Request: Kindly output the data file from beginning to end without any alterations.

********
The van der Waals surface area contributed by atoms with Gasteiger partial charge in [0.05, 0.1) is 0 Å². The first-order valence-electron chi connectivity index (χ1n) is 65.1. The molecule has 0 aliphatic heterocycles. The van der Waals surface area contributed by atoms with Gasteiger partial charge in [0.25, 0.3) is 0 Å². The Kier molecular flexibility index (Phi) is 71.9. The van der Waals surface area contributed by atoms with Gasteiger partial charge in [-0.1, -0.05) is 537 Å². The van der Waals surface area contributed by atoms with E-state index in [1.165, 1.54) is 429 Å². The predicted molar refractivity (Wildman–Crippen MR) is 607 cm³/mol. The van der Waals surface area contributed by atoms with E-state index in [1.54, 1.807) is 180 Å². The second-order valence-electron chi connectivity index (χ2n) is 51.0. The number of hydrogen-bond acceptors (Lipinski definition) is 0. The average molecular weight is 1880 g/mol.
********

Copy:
The van der Waals surface area contributed by atoms with Gasteiger partial charge in [0.05, 0.1) is 0 Å². The first-order valence-electron chi connectivity index (χ1n) is 65.1. The molecule has 0 aliphatic heterocycles. The van der Waals surface area contributed by atoms with Gasteiger partial charge in [0.25, 0.3) is 0 Å². The Kier molecular flexibility index (Phi) is 71.9. The van der Waals surface area contributed by atoms with Gasteiger partial charge in [-0.1, -0.05) is 537 Å². The van der Waals surface area contributed by atoms with E-state index in [1.165, 1.54) is 429 Å². The predicted molar refractivity (Wildman–Crippen MR) is 607 cm³/mol. The van der Waals surface area contributed by atoms with E-state index in [1.54, 1.807) is 180 Å². The second-order valence-electron chi connectivity index (χ2n) is 51.0. The number of hydrogen-bond acceptors (Lipinski definition) is 0. The average molecular weight is 1880 g/mol.